Thousands of young Irishmen lost their lives Gallipoli as part of the Allied failed invasion of Turkey during WWI. Today, many lie in unmarked graves which are strewn across this foreign rugged landscape. RTE’s Gallipoli – Ireland’s Forgotten Heroes, which aired on RTÉ; One, on Tuesday 21st April at 10.15pm, looked at this story of this brutal battle and disastrous campaign from the Irish perspective one hundred years on.
Appearing on the programme was Professor Of Modern European History John Horne, who, along with other historians and relatives of the soilders, revisited this heartbreaking story of bravery, tragic loss and forgotten history. The programme was presented by RTÉ;’s Political Correspondent David Davin-Power whose grandfather fought in the battle.
Professor Horne, Director of Trinity’s’ Centre for War Studies, has conducted extensive research into the Irish at Gallipoli as well as the French at Gallipoli. Professor Horne said: “The campaign, which lasted eight months (April 1915-early January 1916) involved a million soldiers from Britain and Ireland, the British Empire, France and the French Empire (on the Allied side) and the Ottoman Empire on the other. The Ottoman army included Turks but also Arabs and even some Armenians, and had a large number of senior German advisers. Ultimately an Allied failure, in the sense that the invading troops never got further than the beachheads, and thus did not take Istanbul, some 300 kms away, it was a major campaign in 1915.”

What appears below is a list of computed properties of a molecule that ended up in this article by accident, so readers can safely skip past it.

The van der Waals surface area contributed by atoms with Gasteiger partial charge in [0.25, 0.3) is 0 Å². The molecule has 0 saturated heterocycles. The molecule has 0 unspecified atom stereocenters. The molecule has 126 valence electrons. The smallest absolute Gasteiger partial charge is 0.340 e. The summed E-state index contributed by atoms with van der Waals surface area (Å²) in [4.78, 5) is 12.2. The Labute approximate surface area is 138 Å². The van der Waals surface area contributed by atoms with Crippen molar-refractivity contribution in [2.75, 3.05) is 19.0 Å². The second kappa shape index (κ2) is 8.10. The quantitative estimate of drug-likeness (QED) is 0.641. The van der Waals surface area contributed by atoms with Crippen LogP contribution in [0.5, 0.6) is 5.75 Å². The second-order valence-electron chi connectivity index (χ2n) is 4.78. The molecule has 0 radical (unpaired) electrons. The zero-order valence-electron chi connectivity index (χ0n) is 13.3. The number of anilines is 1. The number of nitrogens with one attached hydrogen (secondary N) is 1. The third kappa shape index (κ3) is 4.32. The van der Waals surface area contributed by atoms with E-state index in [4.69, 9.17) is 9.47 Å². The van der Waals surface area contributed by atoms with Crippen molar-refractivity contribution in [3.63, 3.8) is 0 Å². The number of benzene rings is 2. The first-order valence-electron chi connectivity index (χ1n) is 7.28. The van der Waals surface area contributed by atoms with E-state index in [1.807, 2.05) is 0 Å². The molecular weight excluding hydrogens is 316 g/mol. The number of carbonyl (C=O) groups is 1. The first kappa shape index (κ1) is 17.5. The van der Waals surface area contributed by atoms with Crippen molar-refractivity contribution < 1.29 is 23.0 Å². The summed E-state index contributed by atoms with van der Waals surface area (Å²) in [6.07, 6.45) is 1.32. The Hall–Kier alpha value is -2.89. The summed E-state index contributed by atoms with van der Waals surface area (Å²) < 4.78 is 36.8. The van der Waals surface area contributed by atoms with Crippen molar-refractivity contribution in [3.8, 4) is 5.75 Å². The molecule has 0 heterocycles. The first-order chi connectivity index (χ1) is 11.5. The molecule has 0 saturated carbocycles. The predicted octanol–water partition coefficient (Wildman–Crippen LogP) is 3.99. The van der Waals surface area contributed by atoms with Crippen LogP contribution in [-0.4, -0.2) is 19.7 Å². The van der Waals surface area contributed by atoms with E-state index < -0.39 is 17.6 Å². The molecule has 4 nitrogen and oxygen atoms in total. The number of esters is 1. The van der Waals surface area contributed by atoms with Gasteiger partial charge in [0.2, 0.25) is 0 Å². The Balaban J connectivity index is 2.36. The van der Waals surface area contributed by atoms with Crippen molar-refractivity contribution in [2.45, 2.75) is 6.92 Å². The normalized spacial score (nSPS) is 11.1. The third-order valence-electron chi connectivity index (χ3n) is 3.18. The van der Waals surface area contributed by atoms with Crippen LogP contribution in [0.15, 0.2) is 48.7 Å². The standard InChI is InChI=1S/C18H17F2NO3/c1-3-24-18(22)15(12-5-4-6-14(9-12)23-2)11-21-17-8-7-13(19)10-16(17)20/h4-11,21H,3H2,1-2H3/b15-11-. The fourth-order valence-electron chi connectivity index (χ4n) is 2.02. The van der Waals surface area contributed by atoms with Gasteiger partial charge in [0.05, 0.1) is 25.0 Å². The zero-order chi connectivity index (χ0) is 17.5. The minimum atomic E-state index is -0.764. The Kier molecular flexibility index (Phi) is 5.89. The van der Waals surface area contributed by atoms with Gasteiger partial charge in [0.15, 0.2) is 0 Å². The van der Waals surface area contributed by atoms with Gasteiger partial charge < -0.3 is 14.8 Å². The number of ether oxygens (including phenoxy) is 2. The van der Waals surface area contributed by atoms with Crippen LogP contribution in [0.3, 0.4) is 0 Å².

“Though a national myth in Australia and Turkey (Attaturk gained his reputation as a brilliant commander at Gallipoli), Gallipoli has been ignored in Ireland despite a significant involvement by Irish soldiers, over 3,500 of whom were killed there. Trinity College graduates were especially involved in the Irish Tenth Division, the first Irish volunteer division raised in the war, and which took part in the landings at Suvla Bay in August. Among others, Ernest Julien, the Reid Professor of Law, was killed there.”
Photo Credit: RTE